A pilot program that has allowed 100,000-lb., six-axle trucks on Maine Interstates for the past year will come to an end at the end of next Friday, Dec. 17, 2010. The program, which the Maine Dept. of Transportation and the Maine Motor Transport Assn. (MMTA) both claim has been a success, was not included in a “Continuing Resolution” (CR) bill passed by the U.S. House of Representatives on Wednesday night. This CR funds programs through Sept. 30, 2011.

“I am so disappointed that the House has passed a Continuing Resolution that does not include either a permanent fix or an extension of the current pilot program,” said Sen. Susan Collins (R-ME) in a press release. She had authored the legislation that established the pilot program.

”Given the time constraints and voting rules in the Senate, it is unlikely that we can restore the truck weights language that the House took out, thus jeopardizing the fate of what has been a successful pilot project,” pointed out Collins.

“Permanently allowing the heaviest trucks to use federal Interstate highways in Maine has always been one of my top priorities,” Collins said. “The pilot project, that I authored, has clearly provided economic, energy, and environmental benefits and has made our secondary roads and many downtowns safer. That is why the President agreed to my request to include a provision to make the pilot project permanent in his proposed CR.”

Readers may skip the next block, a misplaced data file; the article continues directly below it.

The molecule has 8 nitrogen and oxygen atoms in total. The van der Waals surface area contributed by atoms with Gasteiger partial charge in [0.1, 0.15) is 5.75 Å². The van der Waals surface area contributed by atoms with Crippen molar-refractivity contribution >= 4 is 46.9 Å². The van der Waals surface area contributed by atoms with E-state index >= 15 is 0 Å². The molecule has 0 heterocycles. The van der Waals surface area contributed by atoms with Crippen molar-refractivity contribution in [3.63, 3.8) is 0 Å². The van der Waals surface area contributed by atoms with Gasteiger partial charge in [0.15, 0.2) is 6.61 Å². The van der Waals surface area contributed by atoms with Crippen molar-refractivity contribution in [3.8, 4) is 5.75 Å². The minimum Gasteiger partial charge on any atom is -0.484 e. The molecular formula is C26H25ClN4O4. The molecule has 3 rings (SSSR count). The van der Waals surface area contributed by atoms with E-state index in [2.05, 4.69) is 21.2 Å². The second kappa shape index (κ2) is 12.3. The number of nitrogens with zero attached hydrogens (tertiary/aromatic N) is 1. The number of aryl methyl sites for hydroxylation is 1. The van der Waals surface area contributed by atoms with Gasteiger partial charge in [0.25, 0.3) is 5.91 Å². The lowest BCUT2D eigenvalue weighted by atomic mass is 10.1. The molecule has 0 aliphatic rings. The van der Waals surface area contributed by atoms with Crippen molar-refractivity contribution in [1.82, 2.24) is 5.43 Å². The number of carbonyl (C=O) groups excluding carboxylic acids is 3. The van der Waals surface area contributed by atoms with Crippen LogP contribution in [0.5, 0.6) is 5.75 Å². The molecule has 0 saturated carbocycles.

The pilot program started up last December. The provision to make the program permanent was included in the CR proposal from President Obama, but was not included in the final House bill.

The Maine Congressional delegation “got the White House to agree to make it permanent,” Bryan Parke, president & CEO of MMTA, told Fleet Owner. “It’s been a top priority for Maine’s delegation for decades.

“To say we’re disappointed is an understatement,” Parke said. “It’s not guaranteed the pilot will expire… we’re hoping our delegation can pull a rabbit out of the hat.”

The program’s end will force heavier trucks back onto secondary roads, Parke said. Maine already has a state regulation that allows 100,000-lb. trucks on its state roadways. The pilot program helped take many of those trucks off those roads and place them onto the Interstate system.

“It’s a hardship in that is means [companies] have to reroute their drivers onto secondary roads,” Parke noted. “It increases interactions with other vehicles and pedestrians unnecessarily.”

A representative from a paper mill in Maine, Parke said, told him that the impact of the program was equivalent to moving the mill 291 mi. closer to the end customer, saving fuel and dramatically improving its vehicles’ productivity.

Parts of Maine, specifically the Maine Turnpike and the southern portion of I-95 where it enters New Hampshire, will continue to include 100,000-lb. trucks as those sections are grandfathered.

Collins’ office released the results of a preliminary study conducted by the Maine Dept. of Transportation that said the program saved both money and time while improving safety.

“For example, on a trip from Hampden to Houlton, a truck travelling on Interstate 95 saves 50 minutes over Route 2 and avoids more than 270 intersections and nine school crossings. The driver also saves approximately $30 on fuel by traveling on the Interstate,” the report stated.